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Coronavirus – Guidance for Employers
Update on Part-Time Furloughing

The employment challenges associated with dealing with Coronavirus and the Coronavirus Job Retention Scheme continue to change and evolve.

The most significant recent change relates to the ability to furlough people on a part-time basis from 1st July 2020 and there’s more information on this below. We’ve also included the other known changes to the scheme as a refresher.

We strongly advise you to get in-touch with us on 0203 319 1649 to seek tailored guidance before you take any actions.

As with all of the guidance with coronavirus, we need to remind you that these are unprecedented times and it is unclear as to how employment law will be applied in these exceptional circumstances.

The information that follows has been compiled with input from government websites, Acas and HMRC (the only official resources that we’re happy to use as these are the institutions who will be responsible for enforcing the rules as we move forward), but the reality is no-one really knows for certain how actions that businesses need to take now will be interpreted later.

This post is part of our Returning to Work series of posts we have created over the past few days regarding the issues associated with getting employees back to work.

I’ve read that, from 1st July 2020 I have an option to use furloughed employees on a part-time basis.  Is that correct?

Yes, the government has confirmed that from 1st July 2020 employers are able to use furloughed employees for any hours or shift patterns whilst continuing to claim for any unworked hours under the CJRS.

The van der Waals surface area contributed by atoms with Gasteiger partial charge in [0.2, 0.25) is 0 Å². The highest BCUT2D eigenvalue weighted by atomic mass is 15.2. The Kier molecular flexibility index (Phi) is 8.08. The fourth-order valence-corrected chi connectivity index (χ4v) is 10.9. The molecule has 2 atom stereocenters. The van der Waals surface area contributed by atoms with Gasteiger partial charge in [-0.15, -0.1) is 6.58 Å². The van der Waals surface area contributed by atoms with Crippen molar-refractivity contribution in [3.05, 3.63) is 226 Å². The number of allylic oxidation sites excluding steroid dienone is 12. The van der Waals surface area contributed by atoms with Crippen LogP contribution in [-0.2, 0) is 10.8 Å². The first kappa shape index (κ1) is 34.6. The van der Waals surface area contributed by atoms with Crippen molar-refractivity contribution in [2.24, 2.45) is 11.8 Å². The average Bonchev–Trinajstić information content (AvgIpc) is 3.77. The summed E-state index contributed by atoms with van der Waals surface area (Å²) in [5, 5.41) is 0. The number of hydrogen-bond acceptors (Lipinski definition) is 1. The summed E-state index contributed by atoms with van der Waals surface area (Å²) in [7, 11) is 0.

There is full flexibility when it comes to part-time working and you really can have employees back for as many or as few hours per week as you need.  You pay employees as normal for the hours/days that they work for you and then you reclaim via the CJRS for the hours for which they remained furloughed.

The way that this work is as follows:

  • Start by calculating the normal weekly hours that an individual works.
    • For most cases this will be straight-forward as this would the normal weekly contractual hours
    • If people are working on a more ad-hoc basis, however, then this may be slightly more challenging.
    • For those who are already furloughed, you will have already calculated their normal weekly hours as that is what you will have been claiming for to date.
  • From there, you can calculate how many hours the individual has worked and how many they have been furloughed for, and this will form the basis of your furlough claim.
  • In July, you can then claim 80% of the pay for the furloughed days (with the current cap still being applied) along with the same proportion of the employers NI and pension contributions.

This may sound complicated but there is a calculator on the government website that supports you through the process.  You can find it here www.tax.service.gov.uk/job-retention-scheme-calculator/claim-period-start.

Note: the amount that you can reclaim under the furlough scheme starts to decrease from August 2020.

The ability to furlough on a part-time basis is great for everyone.  It may enable you to start operating your business again whilst keeping costs controlled.  It also presents you with an opportunity to continue to support employees who have on-going caring responsibilities.

Do I have to put anything in writing to employees if they are furloughed on a part-time basis?